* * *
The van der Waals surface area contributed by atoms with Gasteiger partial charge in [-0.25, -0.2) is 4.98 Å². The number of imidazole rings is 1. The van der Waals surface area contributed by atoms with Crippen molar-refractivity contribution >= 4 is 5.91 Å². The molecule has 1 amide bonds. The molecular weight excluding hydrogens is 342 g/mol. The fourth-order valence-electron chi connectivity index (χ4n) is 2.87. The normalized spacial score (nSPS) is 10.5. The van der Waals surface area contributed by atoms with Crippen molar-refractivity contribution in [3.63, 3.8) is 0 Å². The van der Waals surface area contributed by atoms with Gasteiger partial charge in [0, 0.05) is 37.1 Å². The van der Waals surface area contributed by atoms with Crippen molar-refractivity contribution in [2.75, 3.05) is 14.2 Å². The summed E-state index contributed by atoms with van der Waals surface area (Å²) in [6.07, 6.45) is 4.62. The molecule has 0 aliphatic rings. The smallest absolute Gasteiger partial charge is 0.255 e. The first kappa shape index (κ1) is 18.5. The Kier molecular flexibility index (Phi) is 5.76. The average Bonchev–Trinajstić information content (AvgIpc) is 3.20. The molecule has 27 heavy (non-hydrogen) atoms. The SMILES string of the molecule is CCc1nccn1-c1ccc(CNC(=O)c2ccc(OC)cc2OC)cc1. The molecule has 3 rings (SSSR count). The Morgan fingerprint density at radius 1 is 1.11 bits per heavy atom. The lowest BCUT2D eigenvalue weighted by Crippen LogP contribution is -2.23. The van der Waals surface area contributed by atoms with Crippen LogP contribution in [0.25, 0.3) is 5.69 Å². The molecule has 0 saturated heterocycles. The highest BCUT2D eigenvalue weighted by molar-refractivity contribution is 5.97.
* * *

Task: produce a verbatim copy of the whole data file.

The van der Waals surface area contributed by atoms with Gasteiger partial charge in [-0.25, -0.2) is 4.98 Å². The number of imidazole rings is 1. The van der Waals surface area contributed by atoms with Crippen molar-refractivity contribution >= 4 is 5.91 Å². The molecule has 1 amide bonds. The molecular weight excluding hydrogens is 342 g/mol. The fourth-order valence-electron chi connectivity index (χ4n) is 2.87. The normalized spacial score (nSPS) is 10.5. The van der Waals surface area contributed by atoms with Crippen molar-refractivity contribution in [3.63, 3.8) is 0 Å². The van der Waals surface area contributed by atoms with Gasteiger partial charge in [0, 0.05) is 37.1 Å². The van der Waals surface area contributed by atoms with Crippen molar-refractivity contribution in [2.75, 3.05) is 14.2 Å². The summed E-state index contributed by atoms with van der Waals surface area (Å²) in [6.07, 6.45) is 4.62. The molecule has 0 aliphatic rings. The smallest absolute Gasteiger partial charge is 0.255 e. The first kappa shape index (κ1) is 18.5. The Kier molecular flexibility index (Phi) is 5.76. The average Bonchev–Trinajstić information content (AvgIpc) is 3.20. The molecule has 27 heavy (non-hydrogen) atoms. The SMILES string of the molecule is CCc1nccn1-c1ccc(CNC(=O)c2ccc(OC)cc2OC)cc1. The molecule has 3 rings (SSSR count). The Morgan fingerprint density at radius 1 is 1.11 bits per heavy atom. The lowest BCUT2D eigenvalue weighted by Crippen LogP contribution is -2.23. The van der Waals surface area contributed by atoms with Crippen LogP contribution in [0.25, 0.3) is 5.69 Å². The molecule has 0 saturated heterocycles. The highest BCUT2D eigenvalue weighted by molar-refractivity contribution is 5.97.